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Mark looking back on life


KIMBERLEY CUMMINS

Mark looking back on life

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IF YOU’VE ever listened to radio in Barbados then you know there is one programme that has led the way in bridging the generation gap.

For the past quarter of a century Mark Williams has been doing this by reminding Bajans of the old-time days by way of his nostalgic programme called Looking Back.

There probably isn’t a Barbadian home that hasn’t been touched in some form by the “liveliest, spiciest Friday programme”. 

And, undoubtedly, at some point listeners would have felt a sense of wistfulness while sitting with family or friends for just two hours, listening to epic pieces of storytelling.

Surrounded by a number of awards and artefacts at his Wanstead, St James home, Williams told the SUNDAY SUN this was one of his main objectives when in 1988 he presented the programme to the administration at the Caribbean Broadcasting Corporation (CBC).

The idea of Looking Back came about after a discussion Williams had with broadcaster Vic Fernandes about radio and the direction it was going, that is, away from the people.

“The purpose of the programme was to give Barbadians an opportunity to know what Barbados was, not to want to go back to the style of life that . . . but in order to give Barbadians the true folk culture of lifestyles.

“For example, to let Barbadians know what an old funeral was like, a wedding ceremony, the midwife, remedies and what people considered were the warnings given by parents. The whole thing was a Barbadian approach to living,” he said.

Arguably, there was no better person than Williams to moderate such a programme.

sach-moore-cassius-clay-and-mark-williams-031316According to him, he has been around town long, and this helped to give him an insight into authentic Bajan life.

It was back in the 1950s when Williams was a salesman at a City retailer known as C.S. Harrison that he gained much knowledge of the ins and outs of Barbados.

Many days his job was to travel all across the island selling stout. He was very successful at this, but with a lifelong desire to become a seaman, Williams quickly became restless and moved on.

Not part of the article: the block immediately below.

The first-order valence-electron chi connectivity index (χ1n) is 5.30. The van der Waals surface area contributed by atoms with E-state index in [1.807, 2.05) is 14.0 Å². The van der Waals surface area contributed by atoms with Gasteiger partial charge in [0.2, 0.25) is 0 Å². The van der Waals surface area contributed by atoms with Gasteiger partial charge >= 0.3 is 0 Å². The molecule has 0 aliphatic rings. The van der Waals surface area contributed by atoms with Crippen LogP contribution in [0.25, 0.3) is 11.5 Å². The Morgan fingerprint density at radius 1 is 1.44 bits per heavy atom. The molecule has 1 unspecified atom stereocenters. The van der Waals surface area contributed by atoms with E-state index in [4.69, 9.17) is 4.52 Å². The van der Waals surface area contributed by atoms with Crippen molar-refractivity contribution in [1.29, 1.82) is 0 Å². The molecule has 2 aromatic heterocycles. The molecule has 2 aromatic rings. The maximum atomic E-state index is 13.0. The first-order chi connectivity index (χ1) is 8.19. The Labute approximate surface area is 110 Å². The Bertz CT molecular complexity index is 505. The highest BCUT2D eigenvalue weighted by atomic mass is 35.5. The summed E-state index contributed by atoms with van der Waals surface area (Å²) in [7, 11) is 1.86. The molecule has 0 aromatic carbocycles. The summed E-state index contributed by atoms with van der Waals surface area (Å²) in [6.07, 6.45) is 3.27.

He got married in 1961, and the following year he applied to go to the London Transport as a bus conductor. On May 28, that same year, he headed to England to start the job. However, while in the UK his wish to become a seaman finally came true and he sailed out of that country headed back to Barbados. Upon his return, Williams went back to C.S. Harrison, then sold insurance and laughing, he quipped, he did much of everything to survive in those days.

He eventually got another job at sea and spent three years sailing before came back home, went into the insurance business again until the sea came calling one more time.

Prior to that though, around 1958, Williams had begun to make a name for himself as a top promoter, thanks to his close friend, acclaimed spouge creator Jackie Opel. It was as a result of this path that the St Leonard’s Boys’ School graduate was able to make many links, which eventually led him into print media, advertising and even political office.

Displaying his wide-ranging catalogue of newspaper clippings, the now septuagenarian talked about his political aspirations.

Then an active member of the Democratic Labour Party (DLP) since 1961, Williams claimed that he caused former union boss Frank Walcott to win the St Michael West (now North West) seat in the 1971 general elections. But after a falling out he withdrew his membership of the party before joining journalist Al Gilkes and the late promoter Eric Sealy to found the People’s Pressure Group (PPG).

“I was the person who invited the late Frank Walcott to run in the constituency, when he had lost his seat in St Peter and he was finished with politics. Having been close to [The Right Excellent] Errol Barrow, I recommended Frank who was reluctant. I convinced him that he won’t have to do anything and I would win the seat for him. that is history. I got the seat for Frank Walcott in 1971 against the BLP [Barbados Labour Party] candidate Elton [Elombe] Mottley,” Williams recounted.

“Having helped Frank in 1971 . . . I felt like I had imposed the wrong person on the constituency and as a result of an insulting statement made to me at King George V Memorial Park on the May Day celebrations of 1972, I drew swords with Frank Walcott . . . I decided having taken him to St Michael West I would take him out. I withdrew from the party and campaigned against him as a candidate [with the People’s Pressure Group] in the 1976 general election.”

Williams was also one of the leading salespersons at the Nation Publishing Company Limited in its early years prior to him establishing his own advertising company and later moving over to the CBC in 1986.

After 25 years, Williams said his focus with Looking Back was to take the programme to another height with particular emphasis on primary schools.

“I want to see at the primary school level that a lot of the cultural and folk history of Barbados be taught. I don’t believe that a child who came through the system and sat the Common Entrance exam shouldn’t know who Attorney General or the former Prime Minister is,” he stressed.

“Yes, Barbados has progressed a lot but there is an element to our progression that we need to understand and that is the re-education of our children to what it was so that they will have respect.” (SDB Media)

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